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Putting off dealing with debt problems will only make them worse

By

Opening Credits
Columnist Erica Sandberg
Erica Sandberg is a prominent personal finance authority and author of "Expecting Money: The Essential Financial Plan for New and Growing Families." She writes "Opening Credits," a weekly reader Q&A column about issues for people who are new to credit, for CreditCards.com.

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Question for the CreditCards.com expert

Dear Opening Credits,
I'm a student in debt with two credit cards. I get called by three different bill collectors daily -- at least 10 times every day. I have no money to pay my bills. My plan is to take care of my debt when I'm finished with school. I'm just worried the collectors will take what little money I have to survive while I'm in school full time. I told them my situation two years ago, and it's just gotten worse. Please help! -- Amanda 

Answer for the CreditCards.com expert

Dear Amanda,
I understand that you are mired in schoolwork and would prefer to delay your financial obligations until you're in a more prosperous place, but it's not a reasonable request. Think about it, Amanda. If you loaned money to a friend on the condition she would repay you in a certain way and by a precise date, would you accept a two-year delay because she had better things to do? Probably not. Nor would a creditor.

Though I am very happy to help, I'm afraid what I say may not be what you're hoping to hear. First, let's review the timeline of what happened:

  1. You applied for a couple of credit cards and the credit card companies approved your applications.
  2. You signed the paperwork, thus forming a contract. You agreed to use the cards according to the terms and conditions specified by the creditor.
  3. You went shopping! To acquire the items, you used the credit cards. You didn't actually pay for them, though. Your credit card companies did.
  4. As per the contract, you were to repay the loan by making at least the minimum payment by the due date. For whatever reason, you did not. 
  5. You continued not to pay.
  6. After months of letters and phone calls, your credit card companies eventually gave up and charged off your debt. 
  7. Collection agencies bought the accounts for a fraction of the balance. You now owe the collectors.

So now what to do? To begin, toss out the idea that you are going to wait to deal with your debt problems. The sooner you get on the ball, the better. To inspire you, know that if the statute of limitations for lawsuits on delinquent debt hasn't lapsed, you can be taken to court and sued for the money. Then your problems will really deepen.

Getting chased by collection agencies is no fun, but making you miserable is their job. Because they don't give a hoot about what you think of them, they are using every means available to get you to cough up the cash -- not the reduced sum they purchased your accounts for, but the balance as you last left it. Well, sort of. Interest and fees have been accumulating since you last looked. They spent money to buy your debt, and they're going to do what it takes to not just recoup their investment, but also turn a profit. However, according to the Fair Debt Collection Practices Act, it is illegal to call you many times a day. Tell them you know the law and that they must stop the harassment.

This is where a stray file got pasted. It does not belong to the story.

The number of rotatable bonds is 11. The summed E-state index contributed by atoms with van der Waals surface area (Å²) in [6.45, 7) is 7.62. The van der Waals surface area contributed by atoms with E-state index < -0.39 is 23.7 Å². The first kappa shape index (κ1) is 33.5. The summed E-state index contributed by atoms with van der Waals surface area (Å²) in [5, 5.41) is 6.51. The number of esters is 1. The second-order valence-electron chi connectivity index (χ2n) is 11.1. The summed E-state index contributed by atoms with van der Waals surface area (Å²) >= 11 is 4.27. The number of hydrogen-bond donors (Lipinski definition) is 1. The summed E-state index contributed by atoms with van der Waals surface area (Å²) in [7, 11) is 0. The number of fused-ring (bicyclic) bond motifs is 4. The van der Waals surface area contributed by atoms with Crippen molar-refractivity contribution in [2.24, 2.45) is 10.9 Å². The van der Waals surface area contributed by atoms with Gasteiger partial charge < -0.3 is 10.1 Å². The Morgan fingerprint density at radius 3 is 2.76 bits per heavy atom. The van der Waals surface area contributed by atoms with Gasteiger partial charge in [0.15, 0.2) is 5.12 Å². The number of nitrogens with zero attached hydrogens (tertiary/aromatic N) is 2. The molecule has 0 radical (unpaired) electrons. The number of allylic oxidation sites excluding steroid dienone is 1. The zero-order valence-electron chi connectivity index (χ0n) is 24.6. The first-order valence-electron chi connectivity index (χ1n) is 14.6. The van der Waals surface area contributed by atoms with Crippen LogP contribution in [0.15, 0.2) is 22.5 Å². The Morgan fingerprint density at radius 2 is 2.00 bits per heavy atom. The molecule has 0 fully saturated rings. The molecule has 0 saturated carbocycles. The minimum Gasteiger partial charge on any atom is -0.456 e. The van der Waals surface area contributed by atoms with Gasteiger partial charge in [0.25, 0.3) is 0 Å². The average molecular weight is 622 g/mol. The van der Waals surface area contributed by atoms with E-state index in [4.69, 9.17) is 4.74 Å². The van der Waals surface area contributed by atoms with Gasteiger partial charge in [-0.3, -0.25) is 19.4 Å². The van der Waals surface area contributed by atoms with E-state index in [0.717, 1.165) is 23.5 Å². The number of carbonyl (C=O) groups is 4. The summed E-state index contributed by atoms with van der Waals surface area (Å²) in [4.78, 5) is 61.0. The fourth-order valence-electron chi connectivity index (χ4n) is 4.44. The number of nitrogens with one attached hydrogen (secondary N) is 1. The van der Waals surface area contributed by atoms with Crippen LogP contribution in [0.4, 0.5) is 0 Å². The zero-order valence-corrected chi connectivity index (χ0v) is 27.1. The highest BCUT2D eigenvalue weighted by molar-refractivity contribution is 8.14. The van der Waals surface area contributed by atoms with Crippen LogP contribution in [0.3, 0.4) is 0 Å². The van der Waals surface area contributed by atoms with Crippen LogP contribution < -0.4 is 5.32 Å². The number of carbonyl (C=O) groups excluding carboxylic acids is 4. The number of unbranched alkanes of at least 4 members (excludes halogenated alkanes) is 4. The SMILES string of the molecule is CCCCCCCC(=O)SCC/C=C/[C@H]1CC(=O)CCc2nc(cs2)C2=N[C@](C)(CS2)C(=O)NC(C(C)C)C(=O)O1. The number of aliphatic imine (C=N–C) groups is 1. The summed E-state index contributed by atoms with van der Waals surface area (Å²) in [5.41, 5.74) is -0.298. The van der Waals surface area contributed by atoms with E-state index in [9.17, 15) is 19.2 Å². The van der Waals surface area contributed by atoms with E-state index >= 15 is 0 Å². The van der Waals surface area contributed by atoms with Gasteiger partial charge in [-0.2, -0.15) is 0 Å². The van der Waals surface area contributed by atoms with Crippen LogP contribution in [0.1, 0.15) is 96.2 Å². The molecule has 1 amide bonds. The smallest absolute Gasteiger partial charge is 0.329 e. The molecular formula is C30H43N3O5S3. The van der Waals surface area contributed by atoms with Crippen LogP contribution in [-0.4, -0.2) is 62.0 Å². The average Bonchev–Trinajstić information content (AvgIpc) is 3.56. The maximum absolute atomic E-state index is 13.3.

Now pay the debt. How? Well, you can get a part-time job and save every extra dollar. Or maybe you can sell something that has value, such as a car or bicycle. You may even ask your parents if they can help out and then owe them instead. (Use caution here. While your parents can't add negative information to a credit report, they can make life pretty unpleasant if you renege.) You may even try negotiating a settlement. Remember, they bought it at a discount and could be willing to go down a bit, if it means an immediate chunk of change.

Finally, consider your credit report. It was dented when you first missed a payment, beaten when the credit card company charged the debt off and pummeled when it went into collections. You are going to want to have a "zero balance due" on the report before graduation. This way, you can seek a job and find an apartment without it shouting, "Hi, my name is Amanda, and I don't pay my bills."

See related: 9 tips for jobseekers with bad credit, 10 things you must know about credit reports and scores, Video: The basics of debt settlement, Dealing with tactics of bad debt collectors, 5 federal laws that protect cardholders, Statutes of limitations on credit card debt across the nation, Tips for dealing wtih collection agencies, Attention: Terms are changing

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Published: March 17, 2010


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